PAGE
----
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DHS fills out AI safety board with big tech execs



The leaders of some of the biggest artificial intelligence companies are joining the new Department of Homeland Security board tasked with examining the use of AI in critical infrastructure.

DHS named 22 individuals to the Artificial Intelligence Safety and Security Board today. They include leaders of top AI firms, including Sam Altman, the CEO of OpenAI, and Dario Adomei, the CEO and co-founder of Anthropic.

DHS says the new advisory committee will provide recommendations “on the safe and secure development and deployment of AI technology in our nation’s critical infrastructure.” President Joe Biden directed DHS to establish the safety and security board as part of his AI executive order.

“Artificial Intelligence is a transformative technology that can advance our national interests in unprecedented ways. At the same time, it presents real risks— risks that we can mitigate by adopting best practices and taking other studied, concrete actions,” Homeland Security Secretary Alejandro Mayorkas said in a statement. “I am grateful that such accomplished leaders are dedicating their time and expertise to the Board to help ensure our nation’s critical infrastructure—the vital services upon which Americans rely every day—effectively guards against the risks and realizes the enormous potential of this transformative technology.”

The new panel also includes Satya Nadella, the chairman and CEO of Microsoft, and Sundar Pichai, the CEO of Google-parent company Alphabet.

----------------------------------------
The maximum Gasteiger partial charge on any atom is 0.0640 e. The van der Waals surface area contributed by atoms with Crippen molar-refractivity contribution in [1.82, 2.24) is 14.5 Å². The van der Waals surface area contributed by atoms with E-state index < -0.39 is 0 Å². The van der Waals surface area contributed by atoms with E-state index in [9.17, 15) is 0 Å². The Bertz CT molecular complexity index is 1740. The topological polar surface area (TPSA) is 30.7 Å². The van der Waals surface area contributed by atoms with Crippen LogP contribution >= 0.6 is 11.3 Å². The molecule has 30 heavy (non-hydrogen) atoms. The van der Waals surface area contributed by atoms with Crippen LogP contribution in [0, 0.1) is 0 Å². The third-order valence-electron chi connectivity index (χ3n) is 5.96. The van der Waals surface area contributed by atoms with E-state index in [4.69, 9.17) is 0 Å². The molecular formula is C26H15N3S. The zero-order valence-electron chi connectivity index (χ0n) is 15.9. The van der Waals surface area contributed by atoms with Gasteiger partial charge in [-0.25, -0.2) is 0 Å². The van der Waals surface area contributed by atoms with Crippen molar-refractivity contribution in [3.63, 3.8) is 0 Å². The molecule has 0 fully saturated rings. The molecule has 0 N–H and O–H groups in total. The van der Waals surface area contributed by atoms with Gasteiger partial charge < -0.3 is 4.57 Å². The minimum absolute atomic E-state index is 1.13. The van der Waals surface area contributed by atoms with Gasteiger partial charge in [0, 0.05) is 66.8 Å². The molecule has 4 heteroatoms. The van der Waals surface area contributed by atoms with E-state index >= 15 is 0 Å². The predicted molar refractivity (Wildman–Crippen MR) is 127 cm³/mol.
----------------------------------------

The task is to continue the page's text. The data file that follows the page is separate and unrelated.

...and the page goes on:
Their inclusion, along with Altman’s and Adomei’s, means the heads of the four major US-based AI companies will be directly involved in advising on DHS policies for using AI across the 16 designated critical infrastructure sectors. Those sectors represent vast swaths of the U.S. economy, ranging from telecommunications companies and energy grid operators to food corporations and the healthcare sector.

The four firms last summer established their own “Frontier Model Forum” to develop standards and practices around AI models.

The DHS board also includes the heads of computer chip companies that are essential to AI and machine learning, including Jensen Huang, the CEO of NVIDIA, and Arvind Krishna, the CEO of IBM.

The White House will also have a representative in Arati Prabhakar, assistant to the president for science and technology, and director of the White House Office of Science and Technology Policy.

A full list of the DHS board is at the bottom of this story.

The board’s recommendations are likely to build upon ongoing work across DHS. In a department-wide AI roadmap released in March, DHS laid out some of its plans for advancing safety and security.
The Cybersecurity and Infrastructure Security Agency is leading much of DHS’s work in that arena.

The roadmap shows CISA will work with other agencies to publish AI security guidance at some point this year.

The roadmap also details how CISA, the Transportation Security Administration and the Coast Guard are assessing the “potential risks related to the use of AI in critical infrastructure sectors, including ways in which deploying AI may result in failures, physical attacks, and cyberattacks.”